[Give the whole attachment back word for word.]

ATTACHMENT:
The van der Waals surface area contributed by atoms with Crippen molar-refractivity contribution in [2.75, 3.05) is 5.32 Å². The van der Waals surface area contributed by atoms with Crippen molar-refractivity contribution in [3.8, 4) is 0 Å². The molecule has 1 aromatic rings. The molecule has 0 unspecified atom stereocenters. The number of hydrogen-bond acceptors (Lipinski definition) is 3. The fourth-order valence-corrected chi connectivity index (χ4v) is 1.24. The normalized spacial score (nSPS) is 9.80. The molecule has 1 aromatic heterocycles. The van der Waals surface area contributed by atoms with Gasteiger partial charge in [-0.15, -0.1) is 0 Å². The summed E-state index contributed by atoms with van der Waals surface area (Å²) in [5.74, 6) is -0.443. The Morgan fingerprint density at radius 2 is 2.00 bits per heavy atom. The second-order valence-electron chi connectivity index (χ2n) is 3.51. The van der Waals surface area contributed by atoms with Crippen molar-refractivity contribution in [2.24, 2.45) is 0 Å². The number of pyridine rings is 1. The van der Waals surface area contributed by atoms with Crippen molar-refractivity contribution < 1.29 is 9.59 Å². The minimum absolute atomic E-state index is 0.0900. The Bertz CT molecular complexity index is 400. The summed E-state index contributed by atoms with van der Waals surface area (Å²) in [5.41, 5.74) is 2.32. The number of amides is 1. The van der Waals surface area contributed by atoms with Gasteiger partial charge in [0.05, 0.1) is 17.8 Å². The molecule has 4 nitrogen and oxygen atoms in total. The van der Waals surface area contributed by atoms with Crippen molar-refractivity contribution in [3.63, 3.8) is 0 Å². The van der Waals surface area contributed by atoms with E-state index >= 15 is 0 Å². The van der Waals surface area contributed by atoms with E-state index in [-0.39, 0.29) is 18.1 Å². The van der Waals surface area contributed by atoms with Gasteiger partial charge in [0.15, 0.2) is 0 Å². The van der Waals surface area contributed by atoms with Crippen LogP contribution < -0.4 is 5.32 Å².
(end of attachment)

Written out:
The van der Waals surface area contributed by atoms with Crippen molar-refractivity contribution in [2.75, 3.05) is 5.32 Å². The van der Waals surface area contributed by atoms with Crippen molar-refractivity contribution in [3.8, 4) is 0 Å². The molecule has 1 aromatic rings. The molecule has 0 unspecified atom stereocenters. The number of hydrogen-bond acceptors (Lipinski definition) is 3. The fourth-order valence-corrected chi connectivity index (χ4v) is 1.24. The normalized spacial score (nSPS) is 9.80. The molecule has 1 aromatic heterocycles. The van der Waals surface area contributed by atoms with Gasteiger partial charge in [-0.15, -0.1) is 0 Å². The summed E-state index contributed by atoms with van der Waals surface area (Å²) in [5.74, 6) is -0.443. The Morgan fingerprint density at radius 2 is 2.00 bits per heavy atom. The second-order valence-electron chi connectivity index (χ2n) is 3.51. The van der Waals surface area contributed by atoms with Crippen molar-refractivity contribution in [2.24, 2.45) is 0 Å². The number of pyridine rings is 1. The van der Waals surface area contributed by atoms with Crippen molar-refractivity contribution < 1.29 is 9.59 Å². The minimum absolute atomic E-state index is 0.0900. The Bertz CT molecular complexity index is 400. The summed E-state index contributed by atoms with van der Waals surface area (Å²) in [5.41, 5.74) is 2.32. The number of amides is 1. The van der Waals surface area contributed by atoms with Gasteiger partial charge in [0.05, 0.1) is 17.8 Å². The molecule has 4 nitrogen and oxygen atoms in total. The van der Waals surface area contributed by atoms with Crippen molar-refractivity contribution in [3.63, 3.8) is 0 Å². The van der Waals surface area contributed by atoms with E-state index >= 15 is 0 Å². The van der Waals surface area contributed by atoms with E-state index in [-0.39, 0.29) is 18.1 Å². The van der Waals surface area contributed by atoms with Gasteiger partial charge in [0.15, 0.2) is 0 Å². The van der Waals surface area contributed by atoms with Crippen LogP contribution < -0.4 is 5.32 Å².